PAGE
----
• I was specifically looking for an independent creative business to buy from

(Yes, these really are all the things customers think about in those few seconds when they click on an advert. Trust me.).

What you can learn
  • Don’t be afraid of using Google Ads: there’s a customer out there who will only turn to Amazon if they can’t find you – help them find you!
  • Use product images which show the product clearly and in the most relevant way
  • Use product images to show range if it’s possible
  • Use an advert description which gives specific product detail

Easy to navigate

This sort of thing isn’t very sexy but it’s a critical factor when a customer is deciding whether or not to buy from you. Clear, meaningful website navigation makes it easy for your customer to:

  • Find what they’re looking for
  • Encourages them to explore (and hopefully buy) more
  • Reduces time between exploration and purchase

Curtisward made navigating their website easy through a clear drop down menu – but most importantly, the way they had structured their website and the labels they gave different sections made it easy (and fun) to navigate.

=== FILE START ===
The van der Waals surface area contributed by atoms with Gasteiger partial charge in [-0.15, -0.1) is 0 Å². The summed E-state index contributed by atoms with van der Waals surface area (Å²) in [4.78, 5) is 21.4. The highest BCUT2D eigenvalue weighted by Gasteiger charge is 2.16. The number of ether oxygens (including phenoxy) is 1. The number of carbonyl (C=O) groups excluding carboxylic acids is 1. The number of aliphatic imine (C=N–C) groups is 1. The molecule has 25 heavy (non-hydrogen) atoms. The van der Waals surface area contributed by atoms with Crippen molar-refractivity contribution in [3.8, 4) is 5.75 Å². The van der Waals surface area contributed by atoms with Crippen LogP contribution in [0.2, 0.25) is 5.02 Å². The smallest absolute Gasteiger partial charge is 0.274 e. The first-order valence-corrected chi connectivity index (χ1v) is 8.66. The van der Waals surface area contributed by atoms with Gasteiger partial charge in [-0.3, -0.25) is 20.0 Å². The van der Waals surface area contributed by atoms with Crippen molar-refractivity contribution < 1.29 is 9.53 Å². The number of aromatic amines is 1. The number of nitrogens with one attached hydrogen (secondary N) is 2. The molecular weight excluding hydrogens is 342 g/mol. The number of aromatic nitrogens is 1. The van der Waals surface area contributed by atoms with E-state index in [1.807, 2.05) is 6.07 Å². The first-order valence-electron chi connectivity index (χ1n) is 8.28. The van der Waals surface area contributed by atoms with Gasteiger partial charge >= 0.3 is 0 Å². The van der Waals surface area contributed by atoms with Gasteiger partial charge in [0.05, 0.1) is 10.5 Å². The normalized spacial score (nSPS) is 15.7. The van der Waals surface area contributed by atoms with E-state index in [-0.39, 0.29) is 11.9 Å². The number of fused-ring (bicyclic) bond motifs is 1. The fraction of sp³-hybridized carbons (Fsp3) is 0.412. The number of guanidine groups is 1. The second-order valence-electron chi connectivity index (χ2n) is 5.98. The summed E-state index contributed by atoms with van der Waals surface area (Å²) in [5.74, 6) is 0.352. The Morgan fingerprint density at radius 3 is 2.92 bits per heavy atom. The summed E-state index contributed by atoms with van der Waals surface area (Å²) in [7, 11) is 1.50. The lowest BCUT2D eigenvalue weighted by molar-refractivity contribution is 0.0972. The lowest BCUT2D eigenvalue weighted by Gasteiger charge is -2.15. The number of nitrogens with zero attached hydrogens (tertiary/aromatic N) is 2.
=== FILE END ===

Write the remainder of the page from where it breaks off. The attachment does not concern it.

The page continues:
The Secrets of Successful Creative Businesses Curtisward - Eleanor Snare - Categories

As an art supplier, Curtisward probably stock thousands of individual items. I was looking for a specific sort of brush pen; if they’d simply had a huge category called ‘pens’ I would’ve been turned off from scrolling through hundreds of different products.

The Secrets of Successful Creative Businesses Curtisward - Eleanor Snare - Categories